Restraining Orders and Your New Jersey Chiropractic License

The practice of chiropractic is certainly a rewarding medical career, not only in its economic returns but also in the satisfaction of healing therapies, restored patient function, and encouraging patient relationships. You didn't earn your chiropractic degree and obtain your professional license as a chiropractor simply to lose it all due to a domestic violence matter and restraining order. Restraining orders can threaten your New Jersey chiropractic license. But a restraining order petition doesn't have to work that way. With aggressive and effective defense from New Jersey professional license defense attorney Joseph D. Lento, you may be able to defend and defeat the restraining order petition. And if state professional licensing officials commence an investigation based on domestic violence allegations and restraining orders, attorney Lento is available to help you defend your chiropractic license before the state's licensing board. Your chiropractic practice is worth defending. Get the premier help you need for a winning defense.

Restraining Order Qualifying Conditions

New Jersey residents who suffer or claim domestic violence, abuse, and threats have the legal right to petition the courts for a restraining order. New Jersey's Prevention of Domestic Violence Act, N.J.S.A. 2C:25-17 et seq., enacted in 1991, empowers the courts to issue restraining orders when the petitioner seeking the order can meet three conditions. The petitioner must first show a qualifying domestic relationship such as marriage, separation, divorce, present or former cohabitation or dating relationship, or having or expecting a child together. The petitioner must next prove by a preponderance of the evidence that the defendant committed assault, sexual assault, harassment, stalking, kidnapping, false imprisonment, or threats of violence. And finally, the petitioner must prove that the petitioner needs the court's protection. Unless the petitioner meets all three conditions, the court should not issue a restraining order. An aggressive defense can often prove the absence of one or more of the required conditions.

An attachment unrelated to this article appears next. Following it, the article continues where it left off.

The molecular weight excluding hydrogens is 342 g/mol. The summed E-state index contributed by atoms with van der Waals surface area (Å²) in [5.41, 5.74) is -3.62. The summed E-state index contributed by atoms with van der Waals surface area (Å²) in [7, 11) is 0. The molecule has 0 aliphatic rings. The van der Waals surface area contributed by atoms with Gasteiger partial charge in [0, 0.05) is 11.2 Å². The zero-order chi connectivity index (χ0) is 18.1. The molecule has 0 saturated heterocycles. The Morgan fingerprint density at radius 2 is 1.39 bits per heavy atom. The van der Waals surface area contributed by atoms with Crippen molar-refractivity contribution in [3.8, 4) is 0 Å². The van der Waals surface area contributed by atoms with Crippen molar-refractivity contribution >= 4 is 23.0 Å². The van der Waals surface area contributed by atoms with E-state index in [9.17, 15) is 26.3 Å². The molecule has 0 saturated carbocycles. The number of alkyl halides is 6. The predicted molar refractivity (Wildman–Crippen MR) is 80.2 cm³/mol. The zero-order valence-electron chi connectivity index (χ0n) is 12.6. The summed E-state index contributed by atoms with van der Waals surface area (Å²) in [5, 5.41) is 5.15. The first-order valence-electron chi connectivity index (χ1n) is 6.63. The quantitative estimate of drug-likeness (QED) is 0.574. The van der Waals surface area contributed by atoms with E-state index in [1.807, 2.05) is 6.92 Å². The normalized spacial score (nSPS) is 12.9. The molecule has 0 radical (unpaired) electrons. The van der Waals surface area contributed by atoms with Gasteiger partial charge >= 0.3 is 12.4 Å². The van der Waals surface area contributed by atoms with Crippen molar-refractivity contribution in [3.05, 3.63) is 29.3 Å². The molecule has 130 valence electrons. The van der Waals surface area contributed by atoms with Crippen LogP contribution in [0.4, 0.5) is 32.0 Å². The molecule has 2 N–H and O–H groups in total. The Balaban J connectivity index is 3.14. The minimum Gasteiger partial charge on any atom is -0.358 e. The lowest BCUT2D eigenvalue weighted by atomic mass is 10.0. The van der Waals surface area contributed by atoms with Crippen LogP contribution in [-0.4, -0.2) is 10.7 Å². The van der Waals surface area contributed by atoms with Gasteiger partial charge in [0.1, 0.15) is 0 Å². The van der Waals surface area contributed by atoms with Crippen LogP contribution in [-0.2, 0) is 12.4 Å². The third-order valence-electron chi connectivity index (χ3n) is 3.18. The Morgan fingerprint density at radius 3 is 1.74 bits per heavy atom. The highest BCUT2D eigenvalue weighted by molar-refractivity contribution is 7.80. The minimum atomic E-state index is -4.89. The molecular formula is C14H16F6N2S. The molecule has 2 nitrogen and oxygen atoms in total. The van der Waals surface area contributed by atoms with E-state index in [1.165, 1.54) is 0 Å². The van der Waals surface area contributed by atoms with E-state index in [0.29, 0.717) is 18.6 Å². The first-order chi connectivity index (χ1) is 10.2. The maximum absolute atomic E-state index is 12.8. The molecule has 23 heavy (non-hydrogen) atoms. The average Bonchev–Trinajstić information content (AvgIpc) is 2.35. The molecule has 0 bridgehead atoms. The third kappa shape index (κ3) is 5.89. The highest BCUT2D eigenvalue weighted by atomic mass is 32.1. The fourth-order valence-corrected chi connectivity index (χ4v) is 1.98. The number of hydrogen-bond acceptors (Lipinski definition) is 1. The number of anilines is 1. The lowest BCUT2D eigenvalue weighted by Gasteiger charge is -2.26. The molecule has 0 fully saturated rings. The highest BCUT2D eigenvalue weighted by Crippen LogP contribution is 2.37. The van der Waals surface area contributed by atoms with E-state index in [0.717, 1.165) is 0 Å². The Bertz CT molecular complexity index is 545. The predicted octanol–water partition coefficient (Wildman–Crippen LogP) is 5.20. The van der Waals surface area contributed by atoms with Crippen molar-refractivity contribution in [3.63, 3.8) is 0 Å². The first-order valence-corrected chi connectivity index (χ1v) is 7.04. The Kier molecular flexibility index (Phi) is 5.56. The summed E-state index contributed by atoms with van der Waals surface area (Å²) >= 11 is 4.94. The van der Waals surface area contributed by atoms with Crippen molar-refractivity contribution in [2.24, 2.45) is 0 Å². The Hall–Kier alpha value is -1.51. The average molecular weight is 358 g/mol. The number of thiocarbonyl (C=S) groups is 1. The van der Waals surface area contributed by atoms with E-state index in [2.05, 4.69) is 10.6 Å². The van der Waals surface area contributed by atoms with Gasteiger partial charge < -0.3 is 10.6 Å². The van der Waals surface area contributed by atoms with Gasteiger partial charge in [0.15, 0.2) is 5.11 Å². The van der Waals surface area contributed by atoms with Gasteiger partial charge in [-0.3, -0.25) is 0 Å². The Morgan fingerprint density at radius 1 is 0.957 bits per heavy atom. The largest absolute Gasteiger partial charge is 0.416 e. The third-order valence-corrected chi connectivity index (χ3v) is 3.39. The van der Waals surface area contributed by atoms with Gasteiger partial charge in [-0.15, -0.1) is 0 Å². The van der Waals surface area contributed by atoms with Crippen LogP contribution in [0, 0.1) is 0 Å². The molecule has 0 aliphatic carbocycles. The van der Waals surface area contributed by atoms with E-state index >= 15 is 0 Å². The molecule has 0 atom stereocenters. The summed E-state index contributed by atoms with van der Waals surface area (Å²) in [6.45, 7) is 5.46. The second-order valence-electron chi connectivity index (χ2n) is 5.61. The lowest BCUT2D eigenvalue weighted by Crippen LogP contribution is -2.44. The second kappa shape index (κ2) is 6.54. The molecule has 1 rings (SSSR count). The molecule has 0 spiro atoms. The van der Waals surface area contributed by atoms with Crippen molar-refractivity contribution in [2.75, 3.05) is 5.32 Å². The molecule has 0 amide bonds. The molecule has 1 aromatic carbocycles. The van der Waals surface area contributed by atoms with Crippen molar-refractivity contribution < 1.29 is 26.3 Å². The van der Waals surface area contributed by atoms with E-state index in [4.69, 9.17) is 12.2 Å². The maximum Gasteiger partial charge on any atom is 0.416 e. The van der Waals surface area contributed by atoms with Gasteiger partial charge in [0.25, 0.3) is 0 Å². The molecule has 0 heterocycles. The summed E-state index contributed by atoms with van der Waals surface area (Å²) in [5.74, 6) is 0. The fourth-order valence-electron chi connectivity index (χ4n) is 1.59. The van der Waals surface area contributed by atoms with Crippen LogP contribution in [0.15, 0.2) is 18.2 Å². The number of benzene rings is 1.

Restraining Order Procedures

New Jersey's Prevention of Domestic Violence Act, N.J.S.A. 2C:25-17 et seq., further authorizes due process procedures to ensure that the defendant has a fair chance to disprove false, exaggerated, or unsupported restraining order claims. Those protective procedures differ depending on whether the court is issuing its initial temporary restraining order or the parties are contesting whether the court should issue a final restraining order.

Temporary Restraining Orders Procedures

A court can generally issue a temporary restraining order only when a person files a valid petition claiming domestic violence. When a person files a petition with the court, the court typically promptly holds a hearing to determine whether the petitioner has the required evidence of a qualifying relationship and abuse and needs temporary protection. The defendant generally does not know of or appear at the hearing on a temporary restraining order. If, after hearing the petitioner, the court finds the petitioner has met the conditions for a temporary restraining order, police will serve the temporary restraining order on the defendant. Service of the temporary restraining order subjects the defendant to arrest and sanctions for its violation.

Final Restraining Orders Procedures